The attitude of the Pitcairn Islanders themselves was that although a number of the younger men were prepared to express themselves forcefully on the subject to visiting officials they were not prepared to speak out publicly on Pitcairn for fear of upsetting the landowners upon whom they were dependant for the use of the borrow lands that they occupied. In consequence there was a conflict between the reports of the visiting officials on the one hand and the resolutions passed by the Islanders in public meetings on the other. Although Sanders reported in 1952 the existence and seriousness of the problem, and Claydon also referred to it, the Islanders at a public meeting held at Claydon’s request passed resolutions expressing unanimous satisfaction with the existing system saying “there is plenty of land on Pitcairn for everyone and as far as for those who do not own any they are always able to borrow land to plant on during which time to all intents and purposes they are the owners and as soon as the use of the land is completed the ownership of the land returns to the owner.” Another resolution passed at that meeting was that “We, the people of Pitcairn, wish steps to be taken to ensure that none of the land is sold or given to people outside the island apart from relations who intend to return and are entitled to inherit land.” They also “request if not already done so that legal steps be taken to ensure that outside interests do not have the opportunity of acquiring land on Pitcairn.” Successive Government Advisers continued to report that the land problem was still causing ill-will on the island and stultifying any hope of economic development and the reports of Twyford and myself in 1958 and of Deering in 1959 confirmed that this was in fact the case. Harre in his report of 1965 in which he discussed the land question in some detail also confirmed that the problem was a severe one, as had Cowell in his report of 1964(85).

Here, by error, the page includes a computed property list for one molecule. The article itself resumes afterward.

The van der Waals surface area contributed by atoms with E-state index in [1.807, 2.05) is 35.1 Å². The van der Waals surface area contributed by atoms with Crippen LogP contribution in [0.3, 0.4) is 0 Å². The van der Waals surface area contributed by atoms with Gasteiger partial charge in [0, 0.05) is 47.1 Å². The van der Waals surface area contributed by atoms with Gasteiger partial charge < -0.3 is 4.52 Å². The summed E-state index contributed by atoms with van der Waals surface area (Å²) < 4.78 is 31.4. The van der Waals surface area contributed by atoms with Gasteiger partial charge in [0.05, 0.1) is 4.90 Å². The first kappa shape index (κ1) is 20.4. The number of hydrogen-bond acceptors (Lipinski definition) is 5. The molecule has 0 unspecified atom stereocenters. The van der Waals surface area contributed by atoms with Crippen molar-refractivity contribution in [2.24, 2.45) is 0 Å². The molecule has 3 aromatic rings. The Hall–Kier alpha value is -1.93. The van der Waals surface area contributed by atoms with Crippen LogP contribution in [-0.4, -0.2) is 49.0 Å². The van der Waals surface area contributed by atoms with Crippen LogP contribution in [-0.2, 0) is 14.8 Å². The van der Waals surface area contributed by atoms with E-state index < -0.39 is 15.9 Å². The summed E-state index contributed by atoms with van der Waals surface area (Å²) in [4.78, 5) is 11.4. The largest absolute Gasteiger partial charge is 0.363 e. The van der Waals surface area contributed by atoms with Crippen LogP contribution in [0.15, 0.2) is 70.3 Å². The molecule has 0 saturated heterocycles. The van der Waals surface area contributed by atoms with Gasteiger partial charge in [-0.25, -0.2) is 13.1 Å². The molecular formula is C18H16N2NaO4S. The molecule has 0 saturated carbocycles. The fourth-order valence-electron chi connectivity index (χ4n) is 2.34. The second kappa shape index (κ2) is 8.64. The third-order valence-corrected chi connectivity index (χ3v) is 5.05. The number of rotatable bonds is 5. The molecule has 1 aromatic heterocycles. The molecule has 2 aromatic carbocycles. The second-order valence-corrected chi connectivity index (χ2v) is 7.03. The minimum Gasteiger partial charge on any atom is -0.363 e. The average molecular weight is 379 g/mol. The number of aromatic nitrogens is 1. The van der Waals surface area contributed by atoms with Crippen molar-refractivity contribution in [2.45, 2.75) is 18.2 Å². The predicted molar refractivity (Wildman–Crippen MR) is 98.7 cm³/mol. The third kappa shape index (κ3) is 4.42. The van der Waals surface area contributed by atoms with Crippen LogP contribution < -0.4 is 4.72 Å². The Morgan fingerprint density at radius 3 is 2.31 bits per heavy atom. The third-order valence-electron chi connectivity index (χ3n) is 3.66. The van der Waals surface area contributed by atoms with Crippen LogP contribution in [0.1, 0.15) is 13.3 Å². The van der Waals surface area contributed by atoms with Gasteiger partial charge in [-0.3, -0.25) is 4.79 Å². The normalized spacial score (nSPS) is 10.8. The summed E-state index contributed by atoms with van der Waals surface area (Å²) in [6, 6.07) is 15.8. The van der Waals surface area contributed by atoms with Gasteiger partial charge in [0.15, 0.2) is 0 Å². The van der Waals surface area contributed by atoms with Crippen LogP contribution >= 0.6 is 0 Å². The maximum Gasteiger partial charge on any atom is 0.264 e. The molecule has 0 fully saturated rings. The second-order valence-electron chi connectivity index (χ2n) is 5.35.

Apart from the problem of unequal distribution of land another major problem lay in ascertaining just what the existing boundaries were and as to whether all of the lands on the island were the subject of either individual or family ownership or whether there were any communally owned lands. The land records, although required to be kept up to date, were in fact in a hopeless mess and completely unintelligible. No survey has ever been made of the island and, whilst boundaries have by law been required to be regularly maintained and inspected this was not done. As the boundaries are recorded as determined by reference to stones and trees with many of the datum points not shown at all it is difficult to see how they could in fact be identified on the ground. It was impossible to check on the accuracy of any of the entries in the register as the old register books from which they had been extracted had been lost and the file from which all successions to land could have been traced was also lost. From the fact that the gathering of coconuts from the area of land on the Western side of the island known as Tedside has at least since the Simons Constitution of 1904 been accepted as a communal right would strongly suggest that those lands have for many years been accepted as being communal lands. A similar situation would appear to apply to the goat lands the boundaries of which are delineated in the 1904 Constitution and have been re-iterated in all laws since that date. The Government Adviser in 1957 referred to an area of land near the Landing at Bounty Bay as being unclaimed and presumably communal land, but without accurate land records it has not been possible to determine whether these suppositions were correct or not.